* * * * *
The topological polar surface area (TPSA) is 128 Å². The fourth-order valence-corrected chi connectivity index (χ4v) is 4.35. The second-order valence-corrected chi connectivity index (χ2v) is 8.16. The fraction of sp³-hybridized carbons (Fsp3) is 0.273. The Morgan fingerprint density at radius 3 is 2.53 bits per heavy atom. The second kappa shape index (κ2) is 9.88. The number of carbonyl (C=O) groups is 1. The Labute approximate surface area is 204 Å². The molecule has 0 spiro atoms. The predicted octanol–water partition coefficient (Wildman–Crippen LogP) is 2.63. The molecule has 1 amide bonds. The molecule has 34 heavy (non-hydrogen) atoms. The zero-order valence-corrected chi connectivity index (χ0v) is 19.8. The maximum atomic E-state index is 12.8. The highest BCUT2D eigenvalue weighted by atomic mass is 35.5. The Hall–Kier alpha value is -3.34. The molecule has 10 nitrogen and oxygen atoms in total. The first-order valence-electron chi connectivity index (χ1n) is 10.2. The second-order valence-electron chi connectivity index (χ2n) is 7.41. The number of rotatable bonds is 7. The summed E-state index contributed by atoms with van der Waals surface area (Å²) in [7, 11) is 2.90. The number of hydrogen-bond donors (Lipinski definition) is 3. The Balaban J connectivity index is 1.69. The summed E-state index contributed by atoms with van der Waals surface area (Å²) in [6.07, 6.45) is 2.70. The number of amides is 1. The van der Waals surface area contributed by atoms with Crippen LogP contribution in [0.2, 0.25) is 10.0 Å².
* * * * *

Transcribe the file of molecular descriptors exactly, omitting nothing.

The topological polar surface area (TPSA) is 128 Å². The fourth-order valence-corrected chi connectivity index (χ4v) is 4.35. The second-order valence-corrected chi connectivity index (χ2v) is 8.16. The fraction of sp³-hybridized carbons (Fsp3) is 0.273. The Morgan fingerprint density at radius 3 is 2.53 bits per heavy atom. The second kappa shape index (κ2) is 9.88. The number of carbonyl (C=O) groups is 1. The Labute approximate surface area is 204 Å². The molecule has 0 spiro atoms. The predicted octanol–water partition coefficient (Wildman–Crippen LogP) is 2.63. The molecule has 1 amide bonds. The molecule has 34 heavy (non-hydrogen) atoms. The zero-order valence-corrected chi connectivity index (χ0v) is 19.8. The maximum atomic E-state index is 12.8. The highest BCUT2D eigenvalue weighted by atomic mass is 35.5. The Hall–Kier alpha value is -3.34. The molecule has 10 nitrogen and oxygen atoms in total. The first-order valence-electron chi connectivity index (χ1n) is 10.2. The second-order valence-electron chi connectivity index (χ2n) is 7.41. The number of rotatable bonds is 7. The summed E-state index contributed by atoms with van der Waals surface area (Å²) in [7, 11) is 2.90. The number of hydrogen-bond donors (Lipinski definition) is 3. The Balaban J connectivity index is 1.69. The summed E-state index contributed by atoms with van der Waals surface area (Å²) in [6.07, 6.45) is 2.70. The number of amides is 1. The van der Waals surface area contributed by atoms with Crippen LogP contribution in [0.2, 0.25) is 10.0 Å².